Ischemia, caused by restriction of blood flow, often results in severe tissue damage. Critical limb ischemia (CLI) is a serious condition in which peripheral artery disease (PAD) leads to irreversible limb muscle damage. About 40% of CLI patients undergo limb amputation one year after diagnosis, and 50% die after five years. Current treatment options focus on improving limb perfusion but these often fail to prevent disease progression, pointing to a critical need for a deeper understanding of the basic mechanisms regulating human muscle regeneration and how they are disrupted by ischemic damage. In the long-term, this information may lead to new regenerative treatment strategies for limb salvage that are independent of limb perfusion. Recent studies suggest that failure of skeletal muscle regeneration is key to determining tissue loss in CLI versus repair. Successful muscle regeneration requires the orchestrated activation, proliferation and differentiation of muscle stem cells (MuSCs, also known as satellite cells) that are normally quiescent. In our preliminary analysis of MuSCs from one representative CLI patient, we found that the transcription of genes important for MuSC regeneration are dysregulated in ischemia, and that these changes are associated with rearrangements in 3D chromatin organization. These finding support the hypothesis that CLI involves a failure in the normal dynamic reorganization of 3D chromatin structure that orchestrates the regeneration of MuSCs. The overall objectives of this study are to identify the spatial-temporal changes of chromatin organization (the 4D nucleome, 4DN) normally associated with regenerative human MuSCs, and to understand the functional consequences of defects in this mechanism for muscle damage in CLI.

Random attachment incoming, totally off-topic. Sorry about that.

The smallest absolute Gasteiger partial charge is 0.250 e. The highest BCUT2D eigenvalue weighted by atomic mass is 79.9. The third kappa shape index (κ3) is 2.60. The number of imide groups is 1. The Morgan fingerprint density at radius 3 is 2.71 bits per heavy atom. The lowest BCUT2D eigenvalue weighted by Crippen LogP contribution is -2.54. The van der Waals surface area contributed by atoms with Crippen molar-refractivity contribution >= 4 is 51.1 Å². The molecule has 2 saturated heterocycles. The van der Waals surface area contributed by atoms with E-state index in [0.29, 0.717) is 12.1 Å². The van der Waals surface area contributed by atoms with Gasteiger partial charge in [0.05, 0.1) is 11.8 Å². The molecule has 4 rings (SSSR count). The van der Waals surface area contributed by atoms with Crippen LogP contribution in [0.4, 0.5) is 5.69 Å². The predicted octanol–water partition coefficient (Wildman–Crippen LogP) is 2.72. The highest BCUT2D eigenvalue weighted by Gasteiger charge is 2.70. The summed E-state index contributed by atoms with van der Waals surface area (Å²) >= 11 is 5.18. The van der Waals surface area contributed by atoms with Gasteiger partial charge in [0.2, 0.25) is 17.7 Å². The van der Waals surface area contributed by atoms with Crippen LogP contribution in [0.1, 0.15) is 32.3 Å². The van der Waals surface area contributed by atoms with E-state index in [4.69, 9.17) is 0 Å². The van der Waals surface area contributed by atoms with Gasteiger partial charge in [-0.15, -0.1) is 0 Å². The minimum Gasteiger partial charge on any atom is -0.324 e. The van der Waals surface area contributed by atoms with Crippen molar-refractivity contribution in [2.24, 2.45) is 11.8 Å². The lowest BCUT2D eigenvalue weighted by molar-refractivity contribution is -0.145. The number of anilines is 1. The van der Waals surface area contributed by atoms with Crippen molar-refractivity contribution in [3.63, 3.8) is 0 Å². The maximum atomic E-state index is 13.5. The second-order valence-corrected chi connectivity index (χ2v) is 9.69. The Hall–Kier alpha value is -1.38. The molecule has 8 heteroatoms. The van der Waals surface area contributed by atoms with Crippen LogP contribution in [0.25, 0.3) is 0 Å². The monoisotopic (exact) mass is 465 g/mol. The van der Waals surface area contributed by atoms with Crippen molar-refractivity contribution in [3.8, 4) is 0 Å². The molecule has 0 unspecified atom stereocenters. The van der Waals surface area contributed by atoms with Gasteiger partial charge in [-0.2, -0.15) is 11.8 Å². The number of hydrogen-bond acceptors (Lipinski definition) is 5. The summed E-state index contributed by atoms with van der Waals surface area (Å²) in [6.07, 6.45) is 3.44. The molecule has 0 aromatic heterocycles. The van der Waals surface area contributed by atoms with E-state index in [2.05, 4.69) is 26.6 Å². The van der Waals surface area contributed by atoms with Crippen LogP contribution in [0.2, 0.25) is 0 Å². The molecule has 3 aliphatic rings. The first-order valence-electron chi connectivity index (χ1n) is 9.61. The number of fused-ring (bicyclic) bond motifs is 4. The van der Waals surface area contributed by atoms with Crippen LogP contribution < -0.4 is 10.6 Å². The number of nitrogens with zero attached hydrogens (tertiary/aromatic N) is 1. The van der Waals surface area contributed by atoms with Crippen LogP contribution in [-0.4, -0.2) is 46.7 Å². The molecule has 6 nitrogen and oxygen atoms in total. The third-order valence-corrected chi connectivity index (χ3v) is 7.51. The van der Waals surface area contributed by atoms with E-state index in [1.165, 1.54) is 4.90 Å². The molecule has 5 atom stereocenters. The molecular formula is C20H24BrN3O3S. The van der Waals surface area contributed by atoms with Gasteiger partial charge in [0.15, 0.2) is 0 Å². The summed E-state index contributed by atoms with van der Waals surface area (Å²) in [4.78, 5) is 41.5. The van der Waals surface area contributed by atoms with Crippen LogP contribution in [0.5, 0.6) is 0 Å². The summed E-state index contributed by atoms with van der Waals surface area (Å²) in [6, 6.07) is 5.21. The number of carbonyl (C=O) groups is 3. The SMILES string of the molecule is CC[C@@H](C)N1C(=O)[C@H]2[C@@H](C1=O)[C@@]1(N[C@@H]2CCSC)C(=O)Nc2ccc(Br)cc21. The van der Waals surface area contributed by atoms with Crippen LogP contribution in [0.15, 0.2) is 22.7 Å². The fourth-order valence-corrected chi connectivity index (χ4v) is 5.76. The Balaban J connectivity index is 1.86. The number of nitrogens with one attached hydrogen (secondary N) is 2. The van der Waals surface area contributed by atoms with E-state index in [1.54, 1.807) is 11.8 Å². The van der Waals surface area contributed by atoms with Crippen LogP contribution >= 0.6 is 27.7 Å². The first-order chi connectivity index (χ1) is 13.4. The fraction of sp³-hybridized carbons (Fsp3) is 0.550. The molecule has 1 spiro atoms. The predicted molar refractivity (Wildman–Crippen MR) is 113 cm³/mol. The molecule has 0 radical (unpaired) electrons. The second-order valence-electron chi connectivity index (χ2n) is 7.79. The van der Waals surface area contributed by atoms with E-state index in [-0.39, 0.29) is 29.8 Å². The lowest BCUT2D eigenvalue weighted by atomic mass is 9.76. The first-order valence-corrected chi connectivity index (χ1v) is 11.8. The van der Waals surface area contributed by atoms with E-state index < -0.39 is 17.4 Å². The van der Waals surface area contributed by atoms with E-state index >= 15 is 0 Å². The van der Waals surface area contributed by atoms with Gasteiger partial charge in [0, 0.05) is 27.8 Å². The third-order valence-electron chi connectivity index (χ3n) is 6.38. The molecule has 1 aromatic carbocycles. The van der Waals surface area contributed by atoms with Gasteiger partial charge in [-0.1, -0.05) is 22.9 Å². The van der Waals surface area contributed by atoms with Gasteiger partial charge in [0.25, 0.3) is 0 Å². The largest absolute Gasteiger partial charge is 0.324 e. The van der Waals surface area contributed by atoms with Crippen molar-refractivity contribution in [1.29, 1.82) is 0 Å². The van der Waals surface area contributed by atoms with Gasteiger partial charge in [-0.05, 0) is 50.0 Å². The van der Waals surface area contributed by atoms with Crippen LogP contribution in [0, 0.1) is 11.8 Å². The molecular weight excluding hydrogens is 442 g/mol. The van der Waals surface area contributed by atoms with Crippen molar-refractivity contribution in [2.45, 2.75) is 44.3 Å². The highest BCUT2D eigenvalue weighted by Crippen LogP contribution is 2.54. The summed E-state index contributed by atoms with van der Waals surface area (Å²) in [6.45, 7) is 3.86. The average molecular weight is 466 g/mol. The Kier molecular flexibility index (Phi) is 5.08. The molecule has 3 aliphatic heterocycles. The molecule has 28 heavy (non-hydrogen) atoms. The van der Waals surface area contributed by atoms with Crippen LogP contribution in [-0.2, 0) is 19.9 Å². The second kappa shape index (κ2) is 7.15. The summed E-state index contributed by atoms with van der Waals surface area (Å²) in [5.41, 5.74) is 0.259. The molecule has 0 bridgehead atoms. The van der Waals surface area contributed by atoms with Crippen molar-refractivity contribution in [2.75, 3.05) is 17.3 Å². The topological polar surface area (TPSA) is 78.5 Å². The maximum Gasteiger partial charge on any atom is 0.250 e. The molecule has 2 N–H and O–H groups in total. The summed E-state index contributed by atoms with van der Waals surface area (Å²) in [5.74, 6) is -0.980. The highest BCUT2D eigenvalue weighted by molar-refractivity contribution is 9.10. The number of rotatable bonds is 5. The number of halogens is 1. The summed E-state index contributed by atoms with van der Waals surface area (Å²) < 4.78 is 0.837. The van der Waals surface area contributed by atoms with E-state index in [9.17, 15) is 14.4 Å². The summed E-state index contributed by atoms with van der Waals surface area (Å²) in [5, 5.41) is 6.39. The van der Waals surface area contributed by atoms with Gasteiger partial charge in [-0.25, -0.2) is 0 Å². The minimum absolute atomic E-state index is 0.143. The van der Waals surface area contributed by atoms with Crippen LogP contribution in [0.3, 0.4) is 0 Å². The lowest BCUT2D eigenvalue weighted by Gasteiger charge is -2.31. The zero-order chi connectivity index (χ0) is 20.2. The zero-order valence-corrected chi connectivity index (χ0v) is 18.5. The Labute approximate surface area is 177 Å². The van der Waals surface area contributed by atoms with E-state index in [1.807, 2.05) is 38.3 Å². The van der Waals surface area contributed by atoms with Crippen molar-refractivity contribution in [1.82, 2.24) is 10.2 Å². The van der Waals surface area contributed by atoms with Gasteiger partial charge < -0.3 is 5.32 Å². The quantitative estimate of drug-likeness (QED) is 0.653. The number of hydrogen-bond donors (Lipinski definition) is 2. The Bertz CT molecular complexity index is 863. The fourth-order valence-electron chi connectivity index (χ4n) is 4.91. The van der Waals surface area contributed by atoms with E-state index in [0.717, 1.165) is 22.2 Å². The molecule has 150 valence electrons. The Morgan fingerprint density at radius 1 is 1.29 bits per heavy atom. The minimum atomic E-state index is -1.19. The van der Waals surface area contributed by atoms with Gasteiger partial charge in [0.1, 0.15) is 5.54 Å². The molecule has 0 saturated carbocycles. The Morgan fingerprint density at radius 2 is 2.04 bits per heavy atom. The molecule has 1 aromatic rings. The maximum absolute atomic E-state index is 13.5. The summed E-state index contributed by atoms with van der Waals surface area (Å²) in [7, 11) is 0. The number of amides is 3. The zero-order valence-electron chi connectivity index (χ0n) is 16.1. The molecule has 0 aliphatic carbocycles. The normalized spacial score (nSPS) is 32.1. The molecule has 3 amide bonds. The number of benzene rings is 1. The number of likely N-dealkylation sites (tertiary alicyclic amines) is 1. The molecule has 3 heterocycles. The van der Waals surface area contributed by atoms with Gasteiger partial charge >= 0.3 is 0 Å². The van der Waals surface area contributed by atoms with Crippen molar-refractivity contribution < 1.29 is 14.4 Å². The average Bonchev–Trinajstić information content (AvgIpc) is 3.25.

PAD affects more than 10 million people in the United States, and it continues to be a major cause of human morbidity and mortality associated with associated with cardiovascular diseases. Critical limb ischemia (CLI) is a serious condition in which peripheral artery disease (PAD) leads to irreversible limb muscle damage. About 40% of CLI patients undergo limb amputation one year after diagnosis, and 50% die after five years. Our previous work showed that muscle regeneration plays a critical role in determining the progression of PAD into a tissue loss phenotype of CLI, and in the present study, we will identify the critical changes of chromatin structure and function controlling muscle regeneration so that in the future we can develop innovative gene regulation therapy for limb salvage.